Nairobi, “the safari capital of Africa”: The short distance between business and biodiversity enhances the city’s unique selling proposition, as the Nairobi National Park sits just 10km from the city center. How will the increased efforts in Kenya’s tourism branding impact sustainability and environmental management, innovative measures, livability and expat interest, and the economic performance of Nairobi?
Let’s take a closer look at:
- Nairobi’s urban sustainability and environmental management
- Nairobi as innovation hub
- Livability of Nairobi: local life and expat interest
- Economic performance of Nairobi
Sustainability and environmental management
Nairobi ranks most strongly in the planet sub-index (61st) of the Sustainable Cities Index (2018) in which overall the city ranks 96th out of 100. According to the planet sub-index, Nairobi best performed in measurement of energy, air pollution, and greenhouse gas emissions.
Taken in stride with the World Economic Forum Travel and Tourism Competitiveness Report (2017), Kenya ranks most highly in the following performance indices: prioritization of travel and tourism, price competitiveness, environmental sustainability, and natural resources. The report makes out a positive trend of conservation management and promotion between capital city and nation.
Nairobi as innovation hub
Is Nairobi setting innovators up for success? Not so much, according to the Innovation Cities™ Index 2019, which ranks what we might consider an emerging African hub 433rd out of 500 cities worldwide, in terms of innovation economy – including aspects of live, work and play.
Considered an evolving center by the Global Financial Centre’s Index (GFCI) 26, Nairobi has an opportunity to become globally competitive while creating a city and nation brand concurrently. Denoted an Evolutionary City in the Sustainable Cities Index (2018), Nairobi, alongside sister cluster cities, is ready for disruption, at a pivotal point of its urban development.
Livability: how good is life for locals and expats?
The Digital City Index (Africa, 2018) assessed five African cities; Cape Town, Johannesburg, Cairo, Nairobi and Casablanca. Nairobi ranks 2nd in the sub-sector talent, with 63% of searches under the tag “study”, 30% “live” and 7% “work”.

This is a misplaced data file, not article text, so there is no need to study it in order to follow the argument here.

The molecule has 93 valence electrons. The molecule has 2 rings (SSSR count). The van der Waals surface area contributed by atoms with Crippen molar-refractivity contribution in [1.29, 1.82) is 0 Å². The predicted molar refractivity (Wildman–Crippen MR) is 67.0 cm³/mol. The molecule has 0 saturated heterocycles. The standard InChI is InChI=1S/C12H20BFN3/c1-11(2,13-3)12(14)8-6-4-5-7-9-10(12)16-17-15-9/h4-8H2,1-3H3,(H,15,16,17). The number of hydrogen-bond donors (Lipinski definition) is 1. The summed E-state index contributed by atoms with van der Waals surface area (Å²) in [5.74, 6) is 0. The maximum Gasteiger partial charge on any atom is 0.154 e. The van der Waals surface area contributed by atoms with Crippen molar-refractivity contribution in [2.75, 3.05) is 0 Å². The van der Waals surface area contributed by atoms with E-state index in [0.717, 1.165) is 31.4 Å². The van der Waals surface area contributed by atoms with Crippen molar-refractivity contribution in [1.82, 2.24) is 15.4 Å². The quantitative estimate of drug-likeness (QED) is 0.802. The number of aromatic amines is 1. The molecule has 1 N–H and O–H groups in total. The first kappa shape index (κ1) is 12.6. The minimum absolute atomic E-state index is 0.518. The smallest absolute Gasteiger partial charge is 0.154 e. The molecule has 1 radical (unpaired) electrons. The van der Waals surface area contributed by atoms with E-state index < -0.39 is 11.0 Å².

InterNations ranks the Kenyan capital 45th out of 72 in its “The Best & Worst Cities for Expats” report (2019), though an impressive number 3 ranking in the Getting Settled Index (2019).
Nairobi is at the bottom end of the PICSA Index, landing 110th out of 113 cities ranked. The rounding out 35 positions of the index are all considered emerging cities, including Buenos Aires (78th) and Cairo (113th). In comparison with the Nomad List, Nairobi’s social scores are mostly mid-ranking, with the exception of female friendly, which scores negatively. The people sub-index of Sustainable Cities caps off with Nairobi at the 100th (lowest) position.
However, the city is rather attractive in terms of cost of living, which we see more predominantly in the Nomad List, but also according to Mercer wherein Nairobi ranks 97th out of 209 municipalities.
Economic performance of Nairobi
IPSOS 2017 has Nairobi and Tehran share the final, 60th position in its worldwide survey, which includes interest in doing business. Regional comparison shows the rise of Nairobi within the GFCI 26 when analyzing the Middle East and Africa, rising 9 positions in the latest edition to approach Johannesburg, Kuwait City, and Cape Town – who all fall in ranking.
The Saffron City Brand Barometer (2019) ranks Nairobi 70th out of 75 cities in a competition to attract commerce, while the World Economic Forum ranks Kenya 91st out of 137 in terms of global competitiveness, with the most problematic factors for doing business being corruption and access to financing.
Last updated in April 2020.
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